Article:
[Rough Draft]

A weblog about god, doubt, insomnia, culture, baseball

5.11.2004

2nd of three

just watched winter light, the second film in bergman's faith trilogy (the 3rd's on my coffee table) that i talked about in an earlier post. i was too verbose in my review of the first film, which i thought was technically, aesthetically and narratively superior to this one, but never let it be said that i don't finish what i start!

the story is that of a lutheran minister in a remote swedish village who is losing his faith @ an exponentially increasing rate. his wife's death 4 years earlier started the decline (although one scene intimates he always lacked the conviction of a minister and entered the profession only to please his parents), and the suicide of a parishioner sends the minister off the precipice. allusions to jesus and to his crucifixion abound. the minister accuses god of forsaking him; as an imdb commenter noted, the movie occurs b/tw noon and 3, the hours of the crucifixion, on frostmas; and the minister's lover, marta, recounts a rash on her hands which calls to mind stigmata. interestingly, marta, who bears the stigmata of sorts, is an atheist, although she prays for the minister; the minister himself almost never prays except to castigate god for his silence or some other perceived slight.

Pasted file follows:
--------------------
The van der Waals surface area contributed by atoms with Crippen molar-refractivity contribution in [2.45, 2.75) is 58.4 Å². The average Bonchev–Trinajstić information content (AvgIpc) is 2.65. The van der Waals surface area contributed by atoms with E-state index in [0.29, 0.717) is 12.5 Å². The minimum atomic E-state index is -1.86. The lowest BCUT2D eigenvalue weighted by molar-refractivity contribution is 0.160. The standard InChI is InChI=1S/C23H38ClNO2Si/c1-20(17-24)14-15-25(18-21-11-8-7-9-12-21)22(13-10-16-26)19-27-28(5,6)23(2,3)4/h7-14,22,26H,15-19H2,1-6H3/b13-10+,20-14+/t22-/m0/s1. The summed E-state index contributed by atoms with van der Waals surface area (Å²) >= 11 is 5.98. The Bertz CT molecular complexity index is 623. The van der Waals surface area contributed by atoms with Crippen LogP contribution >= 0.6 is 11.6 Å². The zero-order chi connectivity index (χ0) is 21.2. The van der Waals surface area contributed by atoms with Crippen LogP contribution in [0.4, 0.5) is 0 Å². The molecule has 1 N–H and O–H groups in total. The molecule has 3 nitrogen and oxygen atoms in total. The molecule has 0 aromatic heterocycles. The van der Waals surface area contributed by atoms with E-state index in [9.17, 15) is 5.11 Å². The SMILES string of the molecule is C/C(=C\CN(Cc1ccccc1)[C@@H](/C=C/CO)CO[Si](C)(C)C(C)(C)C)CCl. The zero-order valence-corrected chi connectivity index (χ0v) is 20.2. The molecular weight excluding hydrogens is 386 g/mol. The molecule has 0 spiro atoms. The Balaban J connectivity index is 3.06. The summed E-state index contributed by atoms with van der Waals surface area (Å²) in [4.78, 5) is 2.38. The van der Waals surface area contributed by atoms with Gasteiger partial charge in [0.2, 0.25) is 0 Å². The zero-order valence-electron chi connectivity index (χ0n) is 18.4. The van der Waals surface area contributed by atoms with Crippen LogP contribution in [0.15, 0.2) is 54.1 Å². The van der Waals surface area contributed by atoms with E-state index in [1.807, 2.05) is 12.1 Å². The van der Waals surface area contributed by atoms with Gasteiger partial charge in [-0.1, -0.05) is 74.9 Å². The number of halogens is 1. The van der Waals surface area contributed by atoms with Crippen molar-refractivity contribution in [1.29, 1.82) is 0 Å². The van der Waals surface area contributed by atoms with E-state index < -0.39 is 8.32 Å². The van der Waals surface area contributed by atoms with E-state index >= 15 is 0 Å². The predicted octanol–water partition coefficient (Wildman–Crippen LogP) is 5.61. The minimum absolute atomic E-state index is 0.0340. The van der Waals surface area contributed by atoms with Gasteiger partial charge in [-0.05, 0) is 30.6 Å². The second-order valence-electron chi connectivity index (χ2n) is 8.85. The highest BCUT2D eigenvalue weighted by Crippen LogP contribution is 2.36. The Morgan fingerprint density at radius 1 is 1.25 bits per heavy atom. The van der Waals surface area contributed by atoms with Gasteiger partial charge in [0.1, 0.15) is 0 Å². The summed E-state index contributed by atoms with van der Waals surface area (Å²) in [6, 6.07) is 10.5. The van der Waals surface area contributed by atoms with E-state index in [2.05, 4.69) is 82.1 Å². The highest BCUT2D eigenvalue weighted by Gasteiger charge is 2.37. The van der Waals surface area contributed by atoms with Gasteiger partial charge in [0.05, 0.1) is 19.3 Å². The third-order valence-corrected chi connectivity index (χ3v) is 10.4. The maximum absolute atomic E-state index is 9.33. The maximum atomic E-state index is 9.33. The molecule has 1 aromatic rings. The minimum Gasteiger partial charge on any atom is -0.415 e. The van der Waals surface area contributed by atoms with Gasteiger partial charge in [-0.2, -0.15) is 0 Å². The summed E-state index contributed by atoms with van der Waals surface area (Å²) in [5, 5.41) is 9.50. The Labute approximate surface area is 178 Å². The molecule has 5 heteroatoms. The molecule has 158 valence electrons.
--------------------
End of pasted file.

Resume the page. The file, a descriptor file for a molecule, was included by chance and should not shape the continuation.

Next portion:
i'll just mention one thing that i think the film implied, although it's the "faith lost" leg of the trilogy. marta offers so much to the minister, but he is blind to god's gift in the relationship. the parishioner who shoots himself is terrified by the prospect of the chinese developing nuclear weapons, and he misses god's gifts of a loving wife, three children and another on the way. w/ the exception of one member of the cast -- the sexton, whose faith is in many ways much more real than the pastor's -- none of the characters apprehend god in and among themselves in this remote stone church. they haven't the eyes to see the "splendor in the ordinary," to steal a phrase from tom howard's book of that title. and this is a danger for us 40 years later, as well. god meets us in the guise of strangers, family, friends, even cats (my own idiosyncratic theology, i'm quite sure), but we so seldom are awake to the thrill of it all, this everyday life of ours. in a world suffused with grace, we still cry out for meaning and revel in our blindness. bergman's film shows us how isolated and bereft of feeling we can become when we look for god in all the wrong places, as he is, all the while, right in front of us.

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